What I’ve Learned Since 1973
I’ve always believed my first book, Tule Witch, sold in 1973 because the published mystery writer teaching the class I was in edited it and told me why he made or suggested the changes. I was encouraged to finish it because he told me if I followed his suggestions and rewrote, he’d send it to his agent. Of course I did and his agent did sell the gothic to Avon. .
In later years I’ve realized that 1973 was the height of gothic romance popularity, which must have helped the sale a lot. Why? First of all, my heroine was part African-American, at a time when heroines weren’t. Secondly, she was unmarried and had a badly retarded child. Another no-no at the time. And the plot was full of the nasty kind of witchcraft stuff. The hero, too, was African-American at a time when heroes weren’t. The positive aspects were he was a doctor and she a nurse, and there was lots of spooky medical stuff going on in a really ancient old hospital building.
I have since realized that medical stuff is almost always popular. Luckily I’m an RN, so I do have a medical background. Whatever you do in real life–it helps to use it as a setting, especially if you can work it into whatever genre is popular at the time you’re writing it.
Editors? Love ‘em or hate ‘em, all writers need them. Why? Because editors notice what we don’t see in our own writing. I don’t mind when an editor points out that I have an incomplete sentence, because I sometimes use them for effect. But if I see that comment a lot in any story of mine, I go back and take some of them out. For effect is fine, but used too often loses the effect I want to convey. I do trust my editors even when I don’t entirely agree with them. If that happens I simply leave a note explaining why I’m doing whatever it is.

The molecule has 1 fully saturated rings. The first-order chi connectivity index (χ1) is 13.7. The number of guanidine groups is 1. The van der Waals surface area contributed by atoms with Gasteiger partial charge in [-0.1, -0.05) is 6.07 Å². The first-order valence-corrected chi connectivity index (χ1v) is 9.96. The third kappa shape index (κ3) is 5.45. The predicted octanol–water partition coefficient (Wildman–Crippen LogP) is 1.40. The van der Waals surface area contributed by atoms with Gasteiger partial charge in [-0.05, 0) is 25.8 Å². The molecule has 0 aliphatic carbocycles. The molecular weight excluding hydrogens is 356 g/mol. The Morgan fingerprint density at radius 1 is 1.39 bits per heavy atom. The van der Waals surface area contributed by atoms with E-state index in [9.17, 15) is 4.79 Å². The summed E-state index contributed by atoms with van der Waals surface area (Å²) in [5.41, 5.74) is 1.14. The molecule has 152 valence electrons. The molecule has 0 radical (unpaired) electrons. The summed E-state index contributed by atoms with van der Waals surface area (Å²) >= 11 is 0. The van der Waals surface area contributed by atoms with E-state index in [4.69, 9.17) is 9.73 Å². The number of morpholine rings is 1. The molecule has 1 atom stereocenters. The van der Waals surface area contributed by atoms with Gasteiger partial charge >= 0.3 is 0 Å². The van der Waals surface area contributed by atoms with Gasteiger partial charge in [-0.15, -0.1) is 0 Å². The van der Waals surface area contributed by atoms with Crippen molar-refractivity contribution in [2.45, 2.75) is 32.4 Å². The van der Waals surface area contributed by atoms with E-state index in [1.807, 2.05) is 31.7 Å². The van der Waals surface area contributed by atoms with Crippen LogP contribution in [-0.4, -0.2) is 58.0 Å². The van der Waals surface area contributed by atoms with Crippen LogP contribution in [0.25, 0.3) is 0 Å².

I’ve learned a lot from editors. They’ve helped me conquer my tendency to overwrite, the proper use of commas, reasons to avoid semi-colons, and to take the single punctuation mark out of it’s when I don’t mean it is. I always consider suggestions for rewording–hey their version is sometimes much better than mine.
And, if an editor doesn’t understand a sentence or a paragraph, the chance a reader won’t either makes me rewrite it.
The same goes for critiques. Always pay attention to the critiquer and consider what’s been said. More often than not there’s a truth buried in the critique. Of course some would-be critiquers may irk you, because you feel they don’t know zip, but take enough time to evaluate what they’ve said, because sometimes even though they fail to identify the problem, there may be one.
In other words, as an author, I’m not perfect, so watch out for pride because you need to try to remember you’re not perfect either.
One decent man, an attractive young woman, and a teen-aged boy obsessed with a legendary bad man–all caught in the crossfire of the West’s bloodiest range war.